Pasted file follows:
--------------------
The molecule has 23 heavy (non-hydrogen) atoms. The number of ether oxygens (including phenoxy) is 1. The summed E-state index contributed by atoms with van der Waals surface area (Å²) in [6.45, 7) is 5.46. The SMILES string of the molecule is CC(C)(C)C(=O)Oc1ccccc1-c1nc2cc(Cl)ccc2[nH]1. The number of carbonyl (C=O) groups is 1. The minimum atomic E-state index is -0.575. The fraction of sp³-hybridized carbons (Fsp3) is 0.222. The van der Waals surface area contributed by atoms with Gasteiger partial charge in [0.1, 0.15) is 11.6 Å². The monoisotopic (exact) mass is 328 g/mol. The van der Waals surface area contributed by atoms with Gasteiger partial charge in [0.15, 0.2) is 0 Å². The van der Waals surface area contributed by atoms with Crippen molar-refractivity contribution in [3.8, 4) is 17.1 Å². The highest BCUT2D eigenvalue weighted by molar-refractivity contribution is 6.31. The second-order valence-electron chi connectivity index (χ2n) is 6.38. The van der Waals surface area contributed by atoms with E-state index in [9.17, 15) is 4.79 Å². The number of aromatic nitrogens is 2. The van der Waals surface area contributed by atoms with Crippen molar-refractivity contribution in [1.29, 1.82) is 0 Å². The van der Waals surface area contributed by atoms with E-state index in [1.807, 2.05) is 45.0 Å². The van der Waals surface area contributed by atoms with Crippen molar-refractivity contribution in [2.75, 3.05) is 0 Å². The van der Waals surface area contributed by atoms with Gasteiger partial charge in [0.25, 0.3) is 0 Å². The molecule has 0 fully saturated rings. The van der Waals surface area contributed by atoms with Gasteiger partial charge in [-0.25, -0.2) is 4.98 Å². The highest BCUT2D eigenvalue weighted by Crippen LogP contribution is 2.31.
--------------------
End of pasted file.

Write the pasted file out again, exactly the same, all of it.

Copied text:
The molecule has 23 heavy (non-hydrogen) atoms. The number of ether oxygens (including phenoxy) is 1. The summed E-state index contributed by atoms with van der Waals surface area (Å²) in [6.45, 7) is 5.46. The SMILES string of the molecule is CC(C)(C)C(=O)Oc1ccccc1-c1nc2cc(Cl)ccc2[nH]1. The number of carbonyl (C=O) groups is 1. The minimum atomic E-state index is -0.575. The fraction of sp³-hybridized carbons (Fsp3) is 0.222. The van der Waals surface area contributed by atoms with Gasteiger partial charge in [0.1, 0.15) is 11.6 Å². The monoisotopic (exact) mass is 328 g/mol. The van der Waals surface area contributed by atoms with Gasteiger partial charge in [0.15, 0.2) is 0 Å². The van der Waals surface area contributed by atoms with Crippen molar-refractivity contribution in [3.8, 4) is 17.1 Å². The highest BCUT2D eigenvalue weighted by molar-refractivity contribution is 6.31. The second-order valence-electron chi connectivity index (χ2n) is 6.38. The van der Waals surface area contributed by atoms with E-state index in [9.17, 15) is 4.79 Å². The number of aromatic nitrogens is 2. The van der Waals surface area contributed by atoms with Crippen molar-refractivity contribution in [1.29, 1.82) is 0 Å². The van der Waals surface area contributed by atoms with E-state index in [1.807, 2.05) is 45.0 Å². The van der Waals surface area contributed by atoms with Crippen molar-refractivity contribution in [2.75, 3.05) is 0 Å². The van der Waals surface area contributed by atoms with Gasteiger partial charge in [0.25, 0.3) is 0 Å². The molecule has 0 fully saturated rings. The van der Waals surface area contributed by atoms with Gasteiger partial charge in [-0.25, -0.2) is 4.98 Å². The highest BCUT2D eigenvalue weighted by Crippen LogP contribution is 2.31.